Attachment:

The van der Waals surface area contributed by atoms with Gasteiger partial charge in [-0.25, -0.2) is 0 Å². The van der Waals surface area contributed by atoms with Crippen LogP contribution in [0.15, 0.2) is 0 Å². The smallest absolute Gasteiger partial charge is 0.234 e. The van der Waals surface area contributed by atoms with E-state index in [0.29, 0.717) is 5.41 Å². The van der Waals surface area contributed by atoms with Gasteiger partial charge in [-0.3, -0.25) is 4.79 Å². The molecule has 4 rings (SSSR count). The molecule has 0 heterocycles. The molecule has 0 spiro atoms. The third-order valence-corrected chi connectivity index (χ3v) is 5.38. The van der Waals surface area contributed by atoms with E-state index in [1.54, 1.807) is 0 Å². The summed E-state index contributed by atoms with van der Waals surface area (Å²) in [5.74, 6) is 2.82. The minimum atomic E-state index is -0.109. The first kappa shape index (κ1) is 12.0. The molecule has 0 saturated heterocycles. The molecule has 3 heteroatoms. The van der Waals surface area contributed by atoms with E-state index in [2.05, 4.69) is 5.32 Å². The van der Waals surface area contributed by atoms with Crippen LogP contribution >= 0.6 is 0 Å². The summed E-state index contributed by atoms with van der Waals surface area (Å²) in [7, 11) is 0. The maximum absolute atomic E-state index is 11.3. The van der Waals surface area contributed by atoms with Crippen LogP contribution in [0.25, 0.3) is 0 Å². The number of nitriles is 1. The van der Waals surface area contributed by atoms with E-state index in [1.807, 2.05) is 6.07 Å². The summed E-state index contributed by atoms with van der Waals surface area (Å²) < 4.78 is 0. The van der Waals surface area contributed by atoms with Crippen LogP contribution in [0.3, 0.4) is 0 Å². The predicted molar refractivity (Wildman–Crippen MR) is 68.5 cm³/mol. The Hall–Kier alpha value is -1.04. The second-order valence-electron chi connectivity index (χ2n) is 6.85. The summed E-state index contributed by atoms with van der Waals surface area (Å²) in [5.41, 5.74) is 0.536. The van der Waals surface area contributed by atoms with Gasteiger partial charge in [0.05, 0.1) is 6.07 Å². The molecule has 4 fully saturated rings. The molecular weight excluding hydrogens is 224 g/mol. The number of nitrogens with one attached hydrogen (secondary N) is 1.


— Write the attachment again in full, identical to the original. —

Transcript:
The van der Waals surface area contributed by atoms with Gasteiger partial charge in [-0.25, -0.2) is 0 Å². The van der Waals surface area contributed by atoms with Crippen LogP contribution in [0.15, 0.2) is 0 Å². The smallest absolute Gasteiger partial charge is 0.234 e. The van der Waals surface area contributed by atoms with E-state index in [0.29, 0.717) is 5.41 Å². The van der Waals surface area contributed by atoms with Gasteiger partial charge in [-0.3, -0.25) is 4.79 Å². The molecule has 4 rings (SSSR count). The molecule has 0 heterocycles. The molecule has 0 spiro atoms. The third-order valence-corrected chi connectivity index (χ3v) is 5.38. The van der Waals surface area contributed by atoms with E-state index in [1.54, 1.807) is 0 Å². The summed E-state index contributed by atoms with van der Waals surface area (Å²) in [5.74, 6) is 2.82. The minimum atomic E-state index is -0.109. The first kappa shape index (κ1) is 12.0. The molecule has 0 saturated heterocycles. The molecule has 3 heteroatoms. The van der Waals surface area contributed by atoms with E-state index in [2.05, 4.69) is 5.32 Å². The van der Waals surface area contributed by atoms with Crippen LogP contribution >= 0.6 is 0 Å². The summed E-state index contributed by atoms with van der Waals surface area (Å²) in [7, 11) is 0. The maximum absolute atomic E-state index is 11.3. The van der Waals surface area contributed by atoms with Crippen LogP contribution in [0.25, 0.3) is 0 Å². The number of nitriles is 1. The van der Waals surface area contributed by atoms with E-state index in [1.807, 2.05) is 6.07 Å². The summed E-state index contributed by atoms with van der Waals surface area (Å²) < 4.78 is 0. The van der Waals surface area contributed by atoms with Crippen LogP contribution in [0.3, 0.4) is 0 Å². The predicted molar refractivity (Wildman–Crippen MR) is 68.5 cm³/mol. The Hall–Kier alpha value is -1.04. The second-order valence-electron chi connectivity index (χ2n) is 6.85. The summed E-state index contributed by atoms with van der Waals surface area (Å²) in [5.41, 5.74) is 0.536. The van der Waals surface area contributed by atoms with Gasteiger partial charge in [0.05, 0.1) is 6.07 Å². The molecule has 4 fully saturated rings. The molecular weight excluding hydrogens is 224 g/mol. The number of nitrogens with one attached hydrogen (secondary N) is 1.